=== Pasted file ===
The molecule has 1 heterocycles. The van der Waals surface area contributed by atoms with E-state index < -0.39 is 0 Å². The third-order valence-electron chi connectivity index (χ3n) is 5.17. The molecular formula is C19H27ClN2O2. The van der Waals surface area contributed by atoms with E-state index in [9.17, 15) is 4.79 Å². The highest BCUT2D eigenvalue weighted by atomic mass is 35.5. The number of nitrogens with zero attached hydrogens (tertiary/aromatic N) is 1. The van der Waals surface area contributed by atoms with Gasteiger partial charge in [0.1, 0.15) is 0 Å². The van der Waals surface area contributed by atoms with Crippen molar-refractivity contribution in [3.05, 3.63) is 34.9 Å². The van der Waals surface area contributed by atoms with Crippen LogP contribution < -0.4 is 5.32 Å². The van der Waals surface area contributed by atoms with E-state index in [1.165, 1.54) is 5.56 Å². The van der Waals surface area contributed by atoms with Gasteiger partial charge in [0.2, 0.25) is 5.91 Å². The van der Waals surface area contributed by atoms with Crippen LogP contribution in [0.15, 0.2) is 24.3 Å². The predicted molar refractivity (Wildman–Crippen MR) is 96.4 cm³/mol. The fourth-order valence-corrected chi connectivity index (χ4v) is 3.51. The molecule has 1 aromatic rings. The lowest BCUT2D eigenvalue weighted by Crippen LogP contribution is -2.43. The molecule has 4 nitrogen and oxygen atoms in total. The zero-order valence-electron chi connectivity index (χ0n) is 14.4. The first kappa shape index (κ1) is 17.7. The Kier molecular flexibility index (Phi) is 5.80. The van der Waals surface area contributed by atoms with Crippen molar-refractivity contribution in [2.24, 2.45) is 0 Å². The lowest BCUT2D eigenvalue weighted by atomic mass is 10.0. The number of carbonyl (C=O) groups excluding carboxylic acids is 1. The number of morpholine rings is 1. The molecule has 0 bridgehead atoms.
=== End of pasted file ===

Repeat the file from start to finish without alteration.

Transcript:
The molecule has 1 heterocycles. The van der Waals surface area contributed by atoms with E-state index < -0.39 is 0 Å². The third-order valence-electron chi connectivity index (χ3n) is 5.17. The molecular formula is C19H27ClN2O2. The van der Waals surface area contributed by atoms with E-state index in [9.17, 15) is 4.79 Å². The highest BCUT2D eigenvalue weighted by atomic mass is 35.5. The number of nitrogens with zero attached hydrogens (tertiary/aromatic N) is 1. The van der Waals surface area contributed by atoms with Gasteiger partial charge in [0.1, 0.15) is 0 Å². The van der Waals surface area contributed by atoms with Crippen molar-refractivity contribution in [3.05, 3.63) is 34.9 Å². The van der Waals surface area contributed by atoms with Crippen LogP contribution < -0.4 is 5.32 Å². The van der Waals surface area contributed by atoms with E-state index in [1.165, 1.54) is 5.56 Å². The van der Waals surface area contributed by atoms with Gasteiger partial charge in [0.2, 0.25) is 5.91 Å². The van der Waals surface area contributed by atoms with Crippen LogP contribution in [0.15, 0.2) is 24.3 Å². The predicted molar refractivity (Wildman–Crippen MR) is 96.4 cm³/mol. The fourth-order valence-corrected chi connectivity index (χ4v) is 3.51. The molecule has 1 aromatic rings. The lowest BCUT2D eigenvalue weighted by Crippen LogP contribution is -2.43. The molecule has 4 nitrogen and oxygen atoms in total. The zero-order valence-electron chi connectivity index (χ0n) is 14.4. The first kappa shape index (κ1) is 17.7. The Kier molecular flexibility index (Phi) is 5.80. The van der Waals surface area contributed by atoms with Crippen molar-refractivity contribution in [2.24, 2.45) is 0 Å². The lowest BCUT2D eigenvalue weighted by atomic mass is 10.0. The number of carbonyl (C=O) groups excluding carboxylic acids is 1. The number of morpholine rings is 1. The molecule has 0 bridgehead atoms.